Nurse data

Nurse data

It’s fair to say the UK has some way to go to bring cancer survival figures in line with those of the best countries in the world.

And the cancer challenge is getting tougher as the years go by.

Our own recent estimates indicate that by 2035, half a million people are likely to be diagnosed with cancer each year in the UK. That’s a sizeable jump from the 350,000 people who are diagnosed annually today.

The reasons for this are largely down to the population increasing, with people living longer into old age. But there is also a growing challenge from things that increase our risk of cancer, such as obesity.

So how do researchers make these estimates?

It’s all down to high-quality data.

But, understandably, most people don’t know this data exists.

Recent research found that just a third of people (33%) thought they knew either ‘a fair amount’ or ‘a great deal’ about how the NHS uses health data.

And a new report we published recently alongside Macmillan Cancer Support, found out that the same is true for cancer data.

Why good data matters

The UK’s data on cancer leads the world. Each of the four nations has a cancer registry, which shows how many people are diagnosed with cancer at a national level, what treatments they have, how long they live, and, most importantly, whether this is getting better or worse.

The data held in these cancer registries is at the heart of efforts to improve cancer survival, treatment and care. The data has also played a vital role in setting England’s cancer strategy.

The cancer registry is used for:

  • Planning NHS cancer services. For example, helping plan how many radiotherapy machines to buy, and where they should go.
  • Checking how well the NHS is doing and finding out how it could improve. The NHS and researchers use the cancer registry to monitor how well the service is diagnosing and treating patients; for example it monitors how many people are being diagnosed in an emergency.
  • Finding out potential causes of cancer. The cancer registry allows the number of cases of each type of cancer to be tracked over time. It lets researchers investigate possible causes of cancer, helping show, for example, that there’s no good evidence that mobile phones, wifi or power lines cause cancer.
  • Supporting patients’ care. For example, if new information emerges about long-term effects of treatment, the cancer registry can be used to track down who had this treatment so that they can have further tests or treatment.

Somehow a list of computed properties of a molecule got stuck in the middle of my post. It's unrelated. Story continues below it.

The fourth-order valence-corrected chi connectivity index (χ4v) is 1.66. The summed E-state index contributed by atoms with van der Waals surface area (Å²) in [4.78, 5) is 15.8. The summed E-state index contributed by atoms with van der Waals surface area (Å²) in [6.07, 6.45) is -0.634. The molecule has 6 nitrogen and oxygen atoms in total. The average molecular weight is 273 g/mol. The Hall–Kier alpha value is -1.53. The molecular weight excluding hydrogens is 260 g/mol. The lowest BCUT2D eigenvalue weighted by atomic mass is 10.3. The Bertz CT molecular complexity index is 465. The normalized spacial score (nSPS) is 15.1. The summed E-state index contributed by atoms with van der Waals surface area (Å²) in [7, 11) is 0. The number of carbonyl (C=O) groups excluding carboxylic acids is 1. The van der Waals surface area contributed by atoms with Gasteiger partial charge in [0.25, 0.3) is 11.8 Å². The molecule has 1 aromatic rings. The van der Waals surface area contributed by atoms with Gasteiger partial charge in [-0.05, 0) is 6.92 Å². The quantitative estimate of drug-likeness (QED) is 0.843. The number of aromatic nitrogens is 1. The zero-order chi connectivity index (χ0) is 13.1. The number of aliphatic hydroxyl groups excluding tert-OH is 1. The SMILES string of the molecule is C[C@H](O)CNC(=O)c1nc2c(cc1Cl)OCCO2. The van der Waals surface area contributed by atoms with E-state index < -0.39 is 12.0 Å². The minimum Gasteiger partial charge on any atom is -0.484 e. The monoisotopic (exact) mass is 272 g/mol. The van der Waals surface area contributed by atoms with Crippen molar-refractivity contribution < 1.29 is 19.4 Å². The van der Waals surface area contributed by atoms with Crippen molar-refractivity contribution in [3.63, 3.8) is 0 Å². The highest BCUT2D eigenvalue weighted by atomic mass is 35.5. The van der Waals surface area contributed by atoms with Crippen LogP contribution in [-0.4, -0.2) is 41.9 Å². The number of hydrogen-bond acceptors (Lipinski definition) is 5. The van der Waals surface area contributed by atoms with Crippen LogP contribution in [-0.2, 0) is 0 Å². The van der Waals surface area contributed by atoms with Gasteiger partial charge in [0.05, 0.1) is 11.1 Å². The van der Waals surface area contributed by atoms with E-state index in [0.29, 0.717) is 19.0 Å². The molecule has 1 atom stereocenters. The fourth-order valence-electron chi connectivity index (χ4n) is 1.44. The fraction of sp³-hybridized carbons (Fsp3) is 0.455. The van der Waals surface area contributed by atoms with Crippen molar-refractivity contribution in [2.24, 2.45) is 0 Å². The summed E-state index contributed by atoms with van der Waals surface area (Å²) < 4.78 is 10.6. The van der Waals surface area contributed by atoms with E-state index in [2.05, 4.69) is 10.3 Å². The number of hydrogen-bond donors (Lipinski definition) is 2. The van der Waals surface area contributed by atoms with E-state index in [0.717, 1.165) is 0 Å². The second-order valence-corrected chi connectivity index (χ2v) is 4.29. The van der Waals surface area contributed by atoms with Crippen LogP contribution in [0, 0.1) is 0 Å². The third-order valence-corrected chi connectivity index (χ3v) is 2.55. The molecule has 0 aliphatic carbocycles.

But our study showed that 74% of people affected by cancer – and 80% of the public – have never heard of it.

“I did not know that I had been on the cancer registry for 18 years, but am delighted that such a registry exists,” said one patient.

I’ve never been told anything about it at any point, not even during training

– A GP responding to our survey

“No one ever told me my data was there. Not sure what to think,” said another.

We want this to change because we believe the cancer registry is a critical part of the progress being made against all types of cancer. And our latest research shows we’re not the only ones who think this.

We found a high level of support for how this type of cancer data is used. For example, 3 in 4 people living with cancer (74%) said they ‘strongly support’ cancer data being used for research into treatments.

We also found out that 8 in 10 people living with cancer (83%) think it’s important that they are informed about the cancer registry – and we agree. For this reason, we’ve been working with Macmillan Cancer Support to find ways to raise awareness of it.

Over 3 months we heard the views of 1400 people affected by cancer, more than 340 health professionals and 1000 members of the public, and worked with 20 cancer charities. We ran 9 engagement events around the country, ran 2 surveys and commissioned a piece of independent research.

The message was loud and clear: people think the registry is important and want to know more about it.

Most importantly, we believe that when someone is diagnosed with cancer they should be told about the information that will be collected about them, how it will be used and the choices they have.

Until now, there hasn’t been a way for this to happen. For example, our survey found that 8 in 10 health professionals never have conversations about data with their patients.

This isn’t their fault – it’s because so far they’ve never properly been asked to discuss it.

“I’ve never been told anything about it at any point, not even during training,” said one GP who took part in our survey.

We hope to change that.

What next?

Our report suggests ways to improve awareness of the registry – mostly for people affected by cancer, but also for health professionals and members of the public.

From now on we’ll be working with other charities and national bodies like Public Health England to make sure that people understand more about the registry and how their data is used.

We submitted this work to the Department of Health in September, for inclusion into a wider piece of work looking at how health and care data is managed in England.

This work was led by Dame Fiona Caldicott, the National Data Guardian. And we’re waiting to hear more plans from the Department of Health.

Whatever happens next, we know that in order to reach our ambitious goals of improving survival, this data is crucial.

But there’s a long way to go in making sure everyone knows about it.

And we hope this work will give us, and the NHS, a head start.

Rose Gray is a policy advisor at Cancer Research UK

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